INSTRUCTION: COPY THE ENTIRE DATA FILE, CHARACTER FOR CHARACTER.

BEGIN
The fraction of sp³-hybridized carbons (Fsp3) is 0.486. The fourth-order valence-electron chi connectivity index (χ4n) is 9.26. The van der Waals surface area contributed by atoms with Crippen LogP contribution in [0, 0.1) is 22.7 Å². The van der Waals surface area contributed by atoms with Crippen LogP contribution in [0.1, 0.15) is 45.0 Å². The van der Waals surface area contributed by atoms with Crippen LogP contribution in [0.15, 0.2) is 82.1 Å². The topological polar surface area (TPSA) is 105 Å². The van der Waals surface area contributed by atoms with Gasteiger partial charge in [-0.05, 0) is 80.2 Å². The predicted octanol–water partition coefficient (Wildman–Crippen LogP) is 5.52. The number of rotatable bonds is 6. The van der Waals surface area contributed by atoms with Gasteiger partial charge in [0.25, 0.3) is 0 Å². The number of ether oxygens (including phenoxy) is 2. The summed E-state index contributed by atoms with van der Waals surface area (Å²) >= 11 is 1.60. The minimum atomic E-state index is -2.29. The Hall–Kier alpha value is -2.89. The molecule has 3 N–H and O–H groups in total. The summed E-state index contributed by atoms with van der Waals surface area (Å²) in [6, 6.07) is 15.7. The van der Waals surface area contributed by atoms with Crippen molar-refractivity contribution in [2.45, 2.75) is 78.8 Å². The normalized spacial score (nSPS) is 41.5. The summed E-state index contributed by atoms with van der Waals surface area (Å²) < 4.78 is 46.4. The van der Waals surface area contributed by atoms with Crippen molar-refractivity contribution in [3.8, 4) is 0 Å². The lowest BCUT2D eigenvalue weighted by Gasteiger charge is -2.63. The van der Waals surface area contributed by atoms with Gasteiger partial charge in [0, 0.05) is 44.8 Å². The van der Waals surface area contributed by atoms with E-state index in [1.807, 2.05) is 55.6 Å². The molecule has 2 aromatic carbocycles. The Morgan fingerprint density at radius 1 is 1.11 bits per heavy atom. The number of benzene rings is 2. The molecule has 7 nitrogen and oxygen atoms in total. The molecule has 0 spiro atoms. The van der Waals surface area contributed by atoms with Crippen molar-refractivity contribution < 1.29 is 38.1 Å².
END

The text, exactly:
The fraction of sp³-hybridized carbons (Fsp3) is 0.486. The fourth-order valence-electron chi connectivity index (χ4n) is 9.26. The van der Waals surface area contributed by atoms with Crippen LogP contribution in [0, 0.1) is 22.7 Å². The van der Waals surface area contributed by atoms with Crippen LogP contribution in [0.1, 0.15) is 45.0 Å². The van der Waals surface area contributed by atoms with Crippen LogP contribution in [0.15, 0.2) is 82.1 Å². The topological polar surface area (TPSA) is 105 Å². The van der Waals surface area contributed by atoms with Gasteiger partial charge in [-0.05, 0) is 80.2 Å². The predicted octanol–water partition coefficient (Wildman–Crippen LogP) is 5.52. The number of rotatable bonds is 6. The van der Waals surface area contributed by atoms with Gasteiger partial charge in [0.25, 0.3) is 0 Å². The number of ether oxygens (including phenoxy) is 2. The summed E-state index contributed by atoms with van der Waals surface area (Å²) >= 11 is 1.60. The minimum atomic E-state index is -2.29. The Hall–Kier alpha value is -2.89. The molecule has 3 N–H and O–H groups in total. The summed E-state index contributed by atoms with van der Waals surface area (Å²) in [6, 6.07) is 15.7. The van der Waals surface area contributed by atoms with Crippen molar-refractivity contribution in [2.45, 2.75) is 78.8 Å². The normalized spacial score (nSPS) is 41.5. The summed E-state index contributed by atoms with van der Waals surface area (Å²) < 4.78 is 46.4. The van der Waals surface area contributed by atoms with Crippen molar-refractivity contribution in [3.8, 4) is 0 Å². The lowest BCUT2D eigenvalue weighted by Gasteiger charge is -2.63. The van der Waals surface area contributed by atoms with Gasteiger partial charge in [0, 0.05) is 44.8 Å². The van der Waals surface area contributed by atoms with E-state index in [1.807, 2.05) is 55.6 Å². The molecule has 2 aromatic carbocycles. The Morgan fingerprint density at radius 1 is 1.11 bits per heavy atom. The number of benzene rings is 2. The molecule has 7 nitrogen and oxygen atoms in total. The molecule has 0 spiro atoms. The van der Waals surface area contributed by atoms with Crippen molar-refractivity contribution < 1.29 is 38.1 Å².